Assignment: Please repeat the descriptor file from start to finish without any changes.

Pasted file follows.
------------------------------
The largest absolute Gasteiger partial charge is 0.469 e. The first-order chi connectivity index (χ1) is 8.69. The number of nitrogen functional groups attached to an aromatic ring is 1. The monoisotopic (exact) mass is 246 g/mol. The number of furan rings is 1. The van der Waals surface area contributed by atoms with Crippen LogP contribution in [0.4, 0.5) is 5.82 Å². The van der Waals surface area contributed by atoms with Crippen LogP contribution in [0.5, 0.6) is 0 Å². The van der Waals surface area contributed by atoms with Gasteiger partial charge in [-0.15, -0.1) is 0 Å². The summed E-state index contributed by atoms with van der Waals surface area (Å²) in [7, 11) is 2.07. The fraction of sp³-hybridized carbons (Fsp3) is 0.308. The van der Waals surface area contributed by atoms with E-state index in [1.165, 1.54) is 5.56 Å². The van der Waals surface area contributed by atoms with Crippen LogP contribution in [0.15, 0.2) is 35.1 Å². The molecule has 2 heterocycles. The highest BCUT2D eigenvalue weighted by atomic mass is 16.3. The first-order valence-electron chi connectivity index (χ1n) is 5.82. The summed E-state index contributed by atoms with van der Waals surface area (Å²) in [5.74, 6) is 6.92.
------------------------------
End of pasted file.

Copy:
The largest absolute Gasteiger partial charge is 0.469 e. The first-order chi connectivity index (χ1) is 8.69. The number of nitrogen functional groups attached to an aromatic ring is 1. The monoisotopic (exact) mass is 246 g/mol. The number of furan rings is 1. The van der Waals surface area contributed by atoms with Crippen LogP contribution in [0.4, 0.5) is 5.82 Å². The van der Waals surface area contributed by atoms with Crippen LogP contribution in [0.5, 0.6) is 0 Å². The van der Waals surface area contributed by atoms with Gasteiger partial charge in [-0.15, -0.1) is 0 Å². The summed E-state index contributed by atoms with van der Waals surface area (Å²) in [7, 11) is 2.07. The fraction of sp³-hybridized carbons (Fsp3) is 0.308. The van der Waals surface area contributed by atoms with E-state index in [1.165, 1.54) is 5.56 Å². The van der Waals surface area contributed by atoms with Crippen LogP contribution in [0.15, 0.2) is 35.1 Å². The molecule has 2 heterocycles. The highest BCUT2D eigenvalue weighted by atomic mass is 16.3. The first-order valence-electron chi connectivity index (χ1n) is 5.82. The summed E-state index contributed by atoms with van der Waals surface area (Å²) in [5.74, 6) is 6.92.